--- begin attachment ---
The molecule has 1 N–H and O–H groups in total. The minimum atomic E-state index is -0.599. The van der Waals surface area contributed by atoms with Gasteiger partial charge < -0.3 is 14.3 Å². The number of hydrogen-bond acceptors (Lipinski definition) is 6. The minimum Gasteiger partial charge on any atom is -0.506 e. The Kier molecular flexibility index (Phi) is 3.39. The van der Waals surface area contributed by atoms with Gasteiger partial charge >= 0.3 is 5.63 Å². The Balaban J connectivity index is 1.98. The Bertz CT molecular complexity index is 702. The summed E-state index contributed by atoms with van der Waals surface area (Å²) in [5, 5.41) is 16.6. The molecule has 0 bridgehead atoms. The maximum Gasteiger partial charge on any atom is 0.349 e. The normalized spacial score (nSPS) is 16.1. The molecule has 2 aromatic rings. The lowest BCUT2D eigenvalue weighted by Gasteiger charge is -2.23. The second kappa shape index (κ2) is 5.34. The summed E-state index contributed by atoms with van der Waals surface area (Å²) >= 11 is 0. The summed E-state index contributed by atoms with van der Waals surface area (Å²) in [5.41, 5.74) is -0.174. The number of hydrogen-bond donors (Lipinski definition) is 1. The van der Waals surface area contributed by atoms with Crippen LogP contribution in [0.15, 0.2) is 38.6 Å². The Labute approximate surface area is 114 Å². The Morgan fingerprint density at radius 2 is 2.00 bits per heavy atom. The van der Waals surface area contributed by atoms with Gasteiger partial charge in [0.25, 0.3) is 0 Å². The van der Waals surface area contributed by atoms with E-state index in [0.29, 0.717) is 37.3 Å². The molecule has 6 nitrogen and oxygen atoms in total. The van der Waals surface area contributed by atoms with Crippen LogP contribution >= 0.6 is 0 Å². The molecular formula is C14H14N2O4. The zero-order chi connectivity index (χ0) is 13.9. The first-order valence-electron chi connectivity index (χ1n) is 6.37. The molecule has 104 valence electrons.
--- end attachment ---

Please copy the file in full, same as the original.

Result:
The molecule has 1 N–H and O–H groups in total. The minimum atomic E-state index is -0.599. The van der Waals surface area contributed by atoms with Gasteiger partial charge < -0.3 is 14.3 Å². The number of hydrogen-bond acceptors (Lipinski definition) is 6. The minimum Gasteiger partial charge on any atom is -0.506 e. The Kier molecular flexibility index (Phi) is 3.39. The van der Waals surface area contributed by atoms with Gasteiger partial charge >= 0.3 is 5.63 Å². The Balaban J connectivity index is 1.98. The Bertz CT molecular complexity index is 702. The summed E-state index contributed by atoms with van der Waals surface area (Å²) in [5, 5.41) is 16.6. The molecule has 0 bridgehead atoms. The maximum Gasteiger partial charge on any atom is 0.349 e. The normalized spacial score (nSPS) is 16.1. The molecule has 2 aromatic rings. The lowest BCUT2D eigenvalue weighted by Gasteiger charge is -2.23. The second kappa shape index (κ2) is 5.34. The summed E-state index contributed by atoms with van der Waals surface area (Å²) >= 11 is 0. The summed E-state index contributed by atoms with van der Waals surface area (Å²) in [5.41, 5.74) is -0.174. The number of hydrogen-bond donors (Lipinski definition) is 1. The van der Waals surface area contributed by atoms with Crippen LogP contribution in [0.15, 0.2) is 38.6 Å². The Labute approximate surface area is 114 Å². The Morgan fingerprint density at radius 2 is 2.00 bits per heavy atom. The van der Waals surface area contributed by atoms with Gasteiger partial charge in [0.25, 0.3) is 0 Å². The van der Waals surface area contributed by atoms with E-state index in [0.29, 0.717) is 37.3 Å². The molecule has 6 nitrogen and oxygen atoms in total. The van der Waals surface area contributed by atoms with Crippen LogP contribution >= 0.6 is 0 Å². The molecular formula is C14H14N2O4. The zero-order chi connectivity index (χ0) is 13.9. The first-order valence-electron chi connectivity index (χ1n) is 6.37. The molecule has 104 valence electrons.